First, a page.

An Unusual Kidney Lesion Presenting with Facial Edema, Hematuria, and AKI : Kidney360

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Clinical Images in Nephrology and Dialysis

An Unusual Kidney Lesion Presenting with Facial Edema, Hematuria, and AKI

Bond, Tanner; Mims, Andrew; Davis, Cameron

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Kidney360 3(6):p 1118-1119, June 30, 2022. | DOI: 10.34067/KID.0000782022
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Case Description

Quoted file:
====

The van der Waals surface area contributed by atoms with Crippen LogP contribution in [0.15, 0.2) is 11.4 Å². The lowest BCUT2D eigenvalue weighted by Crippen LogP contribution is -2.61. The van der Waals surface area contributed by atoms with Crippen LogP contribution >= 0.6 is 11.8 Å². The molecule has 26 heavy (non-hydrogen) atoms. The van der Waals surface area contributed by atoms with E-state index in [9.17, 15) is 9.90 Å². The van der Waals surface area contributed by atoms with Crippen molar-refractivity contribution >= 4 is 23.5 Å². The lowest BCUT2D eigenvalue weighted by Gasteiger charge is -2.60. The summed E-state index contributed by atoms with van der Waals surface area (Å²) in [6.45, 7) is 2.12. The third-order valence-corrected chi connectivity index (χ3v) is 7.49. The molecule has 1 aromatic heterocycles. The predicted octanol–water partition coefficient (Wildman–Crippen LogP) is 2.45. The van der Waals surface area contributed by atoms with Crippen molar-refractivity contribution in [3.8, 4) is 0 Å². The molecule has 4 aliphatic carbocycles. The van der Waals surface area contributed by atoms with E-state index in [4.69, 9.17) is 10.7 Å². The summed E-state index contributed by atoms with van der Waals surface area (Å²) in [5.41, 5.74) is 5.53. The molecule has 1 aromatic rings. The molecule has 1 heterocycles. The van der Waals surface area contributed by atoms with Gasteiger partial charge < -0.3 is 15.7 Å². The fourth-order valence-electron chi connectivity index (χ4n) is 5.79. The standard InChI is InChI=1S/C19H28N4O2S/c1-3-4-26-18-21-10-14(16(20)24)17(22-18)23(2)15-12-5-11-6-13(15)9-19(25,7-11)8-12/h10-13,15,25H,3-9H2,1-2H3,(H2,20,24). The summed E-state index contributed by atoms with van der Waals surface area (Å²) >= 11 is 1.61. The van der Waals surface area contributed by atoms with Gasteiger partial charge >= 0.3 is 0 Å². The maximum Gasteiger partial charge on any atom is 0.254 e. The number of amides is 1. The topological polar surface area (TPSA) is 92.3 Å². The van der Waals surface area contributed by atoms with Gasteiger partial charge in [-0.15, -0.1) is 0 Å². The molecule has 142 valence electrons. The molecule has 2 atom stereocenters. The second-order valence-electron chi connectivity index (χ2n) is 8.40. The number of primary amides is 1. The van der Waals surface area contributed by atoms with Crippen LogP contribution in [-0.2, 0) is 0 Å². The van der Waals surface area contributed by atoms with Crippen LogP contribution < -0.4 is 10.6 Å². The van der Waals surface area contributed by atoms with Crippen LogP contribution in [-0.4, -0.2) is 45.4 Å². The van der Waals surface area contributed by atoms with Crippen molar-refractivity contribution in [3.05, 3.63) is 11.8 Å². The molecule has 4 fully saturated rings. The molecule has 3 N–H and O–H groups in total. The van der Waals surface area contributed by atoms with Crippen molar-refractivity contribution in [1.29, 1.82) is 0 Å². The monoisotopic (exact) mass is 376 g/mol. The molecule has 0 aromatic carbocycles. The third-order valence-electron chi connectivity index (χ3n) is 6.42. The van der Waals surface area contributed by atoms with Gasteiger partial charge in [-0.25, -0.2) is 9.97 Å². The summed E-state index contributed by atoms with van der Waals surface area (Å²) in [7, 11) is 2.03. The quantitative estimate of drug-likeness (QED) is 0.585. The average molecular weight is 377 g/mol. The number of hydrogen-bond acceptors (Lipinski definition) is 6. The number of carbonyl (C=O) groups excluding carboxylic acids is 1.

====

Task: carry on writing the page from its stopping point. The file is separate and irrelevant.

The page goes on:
A 62-year-old White woman with a past medical history of hypertension and hypothyroidism presented with dyspnea on exertion. She reported a 3-week history of gross hematuria, facial swelling, and 10-pound weight gain. Laboratory examination showed the following: serum creatinine (sCr) 4.2 mg/dl (baseline sCr of 0.8 mg/dl), 24-hour urine protein 2.5 g/d, and serum albumin 3.7 g/dl. Urinalysis showed >500 mg/dL albumin, large urine blood, and >182 red blood cells. Urine microscopy revealed several acanthocytes but was devoid of casts. C3 was low at 35 mg/dl, Ch50 was low at 23, and antinuclear antibody was positive at 1:320 titer with a speckled pattern. Serum Ig free light chains revealed a free κ light chain of 77.0 mg/L (reference range 3.3–19.4 mg/L) and free λ light chains of 32.7 mg/L (reference range 5.7–26.3 mg/L), with a κ/λ ratio of 2.35 (reference range 0.26–1.65). Urine light chains were also obtained with urine free κ light chain of 209.74 mg/L (reference range 0.63–113.79 mg/L) and urine free λ light chains of 127.54 mg/L (reference range 0.47–11.77 mg/L), with a urine κ/λ ratio of 1.64 (reference range 1.03–31.76). Other autoimmune laboratory panels, including antineutrophil cytoplasmic antibody, anti-double-stranded DNA, and anti-glomerular basement membrane antibody, were negative.